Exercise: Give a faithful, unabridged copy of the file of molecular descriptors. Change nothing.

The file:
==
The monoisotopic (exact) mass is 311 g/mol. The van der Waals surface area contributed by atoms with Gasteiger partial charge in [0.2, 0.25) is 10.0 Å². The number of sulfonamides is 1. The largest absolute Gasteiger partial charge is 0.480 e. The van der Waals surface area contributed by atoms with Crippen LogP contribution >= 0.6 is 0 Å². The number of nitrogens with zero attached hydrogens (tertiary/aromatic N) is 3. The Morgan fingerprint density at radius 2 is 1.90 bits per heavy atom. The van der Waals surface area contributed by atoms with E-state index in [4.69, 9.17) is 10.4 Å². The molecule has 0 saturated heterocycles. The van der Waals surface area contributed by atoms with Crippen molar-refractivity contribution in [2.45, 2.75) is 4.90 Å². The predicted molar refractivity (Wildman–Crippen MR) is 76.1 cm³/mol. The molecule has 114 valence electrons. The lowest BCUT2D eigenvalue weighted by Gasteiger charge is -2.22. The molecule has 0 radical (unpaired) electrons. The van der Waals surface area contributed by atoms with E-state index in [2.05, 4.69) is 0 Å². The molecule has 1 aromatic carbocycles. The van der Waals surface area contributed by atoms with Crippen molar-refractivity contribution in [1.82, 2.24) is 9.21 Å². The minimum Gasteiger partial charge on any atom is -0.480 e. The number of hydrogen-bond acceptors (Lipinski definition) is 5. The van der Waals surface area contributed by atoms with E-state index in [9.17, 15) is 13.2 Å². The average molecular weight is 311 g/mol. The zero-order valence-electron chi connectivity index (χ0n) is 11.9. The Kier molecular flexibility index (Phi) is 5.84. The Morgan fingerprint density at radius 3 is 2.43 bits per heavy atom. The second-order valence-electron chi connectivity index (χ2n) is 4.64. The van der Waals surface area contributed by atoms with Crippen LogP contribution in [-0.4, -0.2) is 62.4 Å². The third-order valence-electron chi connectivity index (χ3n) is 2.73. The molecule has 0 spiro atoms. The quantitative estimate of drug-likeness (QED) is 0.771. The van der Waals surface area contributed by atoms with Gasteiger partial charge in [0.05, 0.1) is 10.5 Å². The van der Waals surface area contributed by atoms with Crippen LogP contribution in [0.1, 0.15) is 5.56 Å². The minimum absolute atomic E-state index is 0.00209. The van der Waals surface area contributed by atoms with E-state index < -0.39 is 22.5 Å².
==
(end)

The monoisotopic (exact) mass is 311 g/mol. The van der Waals surface area contributed by atoms with Gasteiger partial charge in [0.2, 0.25) is 10.0 Å². The number of sulfonamides is 1. The largest absolute Gasteiger partial charge is 0.480 e. The van der Waals surface area contributed by atoms with Crippen LogP contribution >= 0.6 is 0 Å². The number of nitrogens with zero attached hydrogens (tertiary/aromatic N) is 3. The Morgan fingerprint density at radius 2 is 1.90 bits per heavy atom. The van der Waals surface area contributed by atoms with E-state index in [4.69, 9.17) is 10.4 Å². The molecule has 0 saturated heterocycles. The van der Waals surface area contributed by atoms with Crippen molar-refractivity contribution in [2.45, 2.75) is 4.90 Å². The predicted molar refractivity (Wildman–Crippen MR) is 76.1 cm³/mol. The molecule has 114 valence electrons. The lowest BCUT2D eigenvalue weighted by Gasteiger charge is -2.22. The molecule has 0 radical (unpaired) electrons. The van der Waals surface area contributed by atoms with E-state index in [2.05, 4.69) is 0 Å². The molecule has 1 aromatic carbocycles. The van der Waals surface area contributed by atoms with Crippen molar-refractivity contribution in [1.82, 2.24) is 9.21 Å². The minimum Gasteiger partial charge on any atom is -0.480 e. The number of hydrogen-bond acceptors (Lipinski definition) is 5. The van der Waals surface area contributed by atoms with E-state index in [9.17, 15) is 13.2 Å². The average molecular weight is 311 g/mol. The zero-order valence-electron chi connectivity index (χ0n) is 11.9. The Kier molecular flexibility index (Phi) is 5.84. The Morgan fingerprint density at radius 3 is 2.43 bits per heavy atom. The second-order valence-electron chi connectivity index (χ2n) is 4.64. The van der Waals surface area contributed by atoms with Crippen LogP contribution in [-0.4, -0.2) is 62.4 Å². The third-order valence-electron chi connectivity index (χ3n) is 2.73. The molecule has 0 spiro atoms. The quantitative estimate of drug-likeness (QED) is 0.771. The van der Waals surface area contributed by atoms with Gasteiger partial charge in [0.05, 0.1) is 10.5 Å². The van der Waals surface area contributed by atoms with Crippen LogP contribution in [0.1, 0.15) is 5.56 Å². The minimum absolute atomic E-state index is 0.00209. The van der Waals surface area contributed by atoms with E-state index < -0.39 is 22.5 Å².